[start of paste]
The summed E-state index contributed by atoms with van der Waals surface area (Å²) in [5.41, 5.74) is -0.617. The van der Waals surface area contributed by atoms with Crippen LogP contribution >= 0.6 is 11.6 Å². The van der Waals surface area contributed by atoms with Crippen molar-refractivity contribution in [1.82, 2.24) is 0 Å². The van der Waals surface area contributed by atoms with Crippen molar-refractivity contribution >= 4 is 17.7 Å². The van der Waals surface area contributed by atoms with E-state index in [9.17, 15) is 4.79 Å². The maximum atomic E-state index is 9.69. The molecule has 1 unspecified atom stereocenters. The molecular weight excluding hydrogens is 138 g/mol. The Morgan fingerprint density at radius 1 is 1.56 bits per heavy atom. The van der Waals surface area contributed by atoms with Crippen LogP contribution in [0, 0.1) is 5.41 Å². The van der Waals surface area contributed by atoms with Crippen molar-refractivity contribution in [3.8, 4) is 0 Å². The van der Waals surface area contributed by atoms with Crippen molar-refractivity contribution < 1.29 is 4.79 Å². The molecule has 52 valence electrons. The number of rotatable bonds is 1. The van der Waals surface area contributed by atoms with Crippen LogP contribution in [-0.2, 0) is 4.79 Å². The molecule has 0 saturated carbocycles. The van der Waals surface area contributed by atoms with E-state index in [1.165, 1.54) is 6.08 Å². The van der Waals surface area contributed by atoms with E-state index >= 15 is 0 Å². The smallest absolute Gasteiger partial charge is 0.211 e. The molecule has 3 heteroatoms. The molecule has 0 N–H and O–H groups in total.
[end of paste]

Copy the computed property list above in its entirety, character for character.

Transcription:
The summed E-state index contributed by atoms with van der Waals surface area (Å²) in [5.41, 5.74) is -0.617. The van der Waals surface area contributed by atoms with Crippen LogP contribution >= 0.6 is 11.6 Å². The van der Waals surface area contributed by atoms with Crippen molar-refractivity contribution in [1.82, 2.24) is 0 Å². The van der Waals surface area contributed by atoms with Crippen molar-refractivity contribution >= 4 is 17.7 Å². The van der Waals surface area contributed by atoms with E-state index in [9.17, 15) is 4.79 Å². The maximum atomic E-state index is 9.69. The molecule has 1 unspecified atom stereocenters. The molecular weight excluding hydrogens is 138 g/mol. The Morgan fingerprint density at radius 1 is 1.56 bits per heavy atom. The van der Waals surface area contributed by atoms with Crippen LogP contribution in [0, 0.1) is 5.41 Å². The van der Waals surface area contributed by atoms with Crippen molar-refractivity contribution in [3.8, 4) is 0 Å². The van der Waals surface area contributed by atoms with Crippen molar-refractivity contribution < 1.29 is 4.79 Å². The molecule has 52 valence electrons. The number of rotatable bonds is 1. The van der Waals surface area contributed by atoms with Crippen LogP contribution in [-0.2, 0) is 4.79 Å². The molecule has 0 saturated carbocycles. The van der Waals surface area contributed by atoms with E-state index in [1.165, 1.54) is 6.08 Å². The van der Waals surface area contributed by atoms with E-state index >= 15 is 0 Å². The smallest absolute Gasteiger partial charge is 0.211 e. The molecule has 3 heteroatoms. The molecule has 0 N–H and O–H groups in total.